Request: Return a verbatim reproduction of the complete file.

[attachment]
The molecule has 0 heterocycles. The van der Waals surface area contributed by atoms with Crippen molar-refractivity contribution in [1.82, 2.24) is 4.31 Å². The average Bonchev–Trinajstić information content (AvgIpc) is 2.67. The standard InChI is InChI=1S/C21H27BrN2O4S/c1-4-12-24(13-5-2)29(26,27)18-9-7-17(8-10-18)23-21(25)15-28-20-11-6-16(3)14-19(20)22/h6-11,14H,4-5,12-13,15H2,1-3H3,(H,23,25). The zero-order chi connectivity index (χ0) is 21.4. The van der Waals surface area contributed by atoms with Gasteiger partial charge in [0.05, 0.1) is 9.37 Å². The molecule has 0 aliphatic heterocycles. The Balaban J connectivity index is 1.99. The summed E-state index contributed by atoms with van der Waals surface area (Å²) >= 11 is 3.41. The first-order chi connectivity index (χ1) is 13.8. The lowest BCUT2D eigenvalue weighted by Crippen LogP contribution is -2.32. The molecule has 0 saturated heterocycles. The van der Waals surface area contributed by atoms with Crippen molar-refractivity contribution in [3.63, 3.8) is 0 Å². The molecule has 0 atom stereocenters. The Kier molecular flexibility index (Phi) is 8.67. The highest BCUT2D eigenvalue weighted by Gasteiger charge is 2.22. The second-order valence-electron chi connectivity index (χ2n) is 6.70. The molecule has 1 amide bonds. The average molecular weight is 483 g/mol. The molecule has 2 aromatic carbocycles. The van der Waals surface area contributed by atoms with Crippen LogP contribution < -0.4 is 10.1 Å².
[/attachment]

The molecule has 0 heterocycles. The van der Waals surface area contributed by atoms with Crippen molar-refractivity contribution in [1.82, 2.24) is 4.31 Å². The average Bonchev–Trinajstić information content (AvgIpc) is 2.67. The standard InChI is InChI=1S/C21H27BrN2O4S/c1-4-12-24(13-5-2)29(26,27)18-9-7-17(8-10-18)23-21(25)15-28-20-11-6-16(3)14-19(20)22/h6-11,14H,4-5,12-13,15H2,1-3H3,(H,23,25). The zero-order chi connectivity index (χ0) is 21.4. The van der Waals surface area contributed by atoms with Gasteiger partial charge in [0.05, 0.1) is 9.37 Å². The molecule has 0 aliphatic heterocycles. The Balaban J connectivity index is 1.99. The summed E-state index contributed by atoms with van der Waals surface area (Å²) >= 11 is 3.41. The first-order chi connectivity index (χ1) is 13.8. The lowest BCUT2D eigenvalue weighted by Crippen LogP contribution is -2.32. The molecule has 0 saturated heterocycles. The van der Waals surface area contributed by atoms with Crippen molar-refractivity contribution in [3.63, 3.8) is 0 Å². The molecule has 0 atom stereocenters. The Kier molecular flexibility index (Phi) is 8.67. The highest BCUT2D eigenvalue weighted by Gasteiger charge is 2.22. The second-order valence-electron chi connectivity index (χ2n) is 6.70. The molecule has 1 amide bonds. The average molecular weight is 483 g/mol. The molecule has 2 aromatic carbocycles. The van der Waals surface area contributed by atoms with Crippen LogP contribution < -0.4 is 10.1 Å².